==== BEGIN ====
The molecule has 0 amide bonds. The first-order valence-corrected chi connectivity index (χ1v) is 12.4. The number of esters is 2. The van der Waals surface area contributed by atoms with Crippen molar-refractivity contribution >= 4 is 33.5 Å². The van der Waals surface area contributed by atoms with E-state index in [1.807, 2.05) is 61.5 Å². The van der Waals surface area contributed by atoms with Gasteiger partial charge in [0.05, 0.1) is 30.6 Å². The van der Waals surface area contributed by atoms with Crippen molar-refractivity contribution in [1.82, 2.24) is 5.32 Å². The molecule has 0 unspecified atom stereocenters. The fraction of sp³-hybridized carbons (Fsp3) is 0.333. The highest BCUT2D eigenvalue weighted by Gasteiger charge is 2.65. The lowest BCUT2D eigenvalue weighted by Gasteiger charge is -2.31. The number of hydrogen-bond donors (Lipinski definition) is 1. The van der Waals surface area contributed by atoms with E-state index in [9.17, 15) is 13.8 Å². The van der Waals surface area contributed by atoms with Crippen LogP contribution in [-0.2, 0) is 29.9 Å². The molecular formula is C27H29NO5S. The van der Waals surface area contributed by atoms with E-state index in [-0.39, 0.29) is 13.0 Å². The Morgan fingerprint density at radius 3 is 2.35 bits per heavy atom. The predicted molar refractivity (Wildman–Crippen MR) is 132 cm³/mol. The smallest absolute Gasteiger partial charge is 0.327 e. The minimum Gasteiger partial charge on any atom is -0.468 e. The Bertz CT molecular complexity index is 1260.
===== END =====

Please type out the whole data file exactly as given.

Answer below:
The molecule has 0 amide bonds. The first-order valence-corrected chi connectivity index (χ1v) is 12.4. The number of esters is 2. The van der Waals surface area contributed by atoms with Crippen molar-refractivity contribution >= 4 is 33.5 Å². The van der Waals surface area contributed by atoms with E-state index in [1.807, 2.05) is 61.5 Å². The van der Waals surface area contributed by atoms with Gasteiger partial charge in [0.05, 0.1) is 30.6 Å². The van der Waals surface area contributed by atoms with Crippen molar-refractivity contribution in [1.82, 2.24) is 5.32 Å². The molecule has 0 unspecified atom stereocenters. The fraction of sp³-hybridized carbons (Fsp3) is 0.333. The highest BCUT2D eigenvalue weighted by Gasteiger charge is 2.65. The lowest BCUT2D eigenvalue weighted by Gasteiger charge is -2.31. The number of hydrogen-bond donors (Lipinski definition) is 1. The van der Waals surface area contributed by atoms with E-state index in [9.17, 15) is 13.8 Å². The van der Waals surface area contributed by atoms with Crippen LogP contribution in [-0.2, 0) is 29.9 Å². The molecular formula is C27H29NO5S. The van der Waals surface area contributed by atoms with E-state index in [-0.39, 0.29) is 13.0 Å². The Morgan fingerprint density at radius 3 is 2.35 bits per heavy atom. The predicted molar refractivity (Wildman–Crippen MR) is 132 cm³/mol. The smallest absolute Gasteiger partial charge is 0.327 e. The minimum Gasteiger partial charge on any atom is -0.468 e. The Bertz CT molecular complexity index is 1260.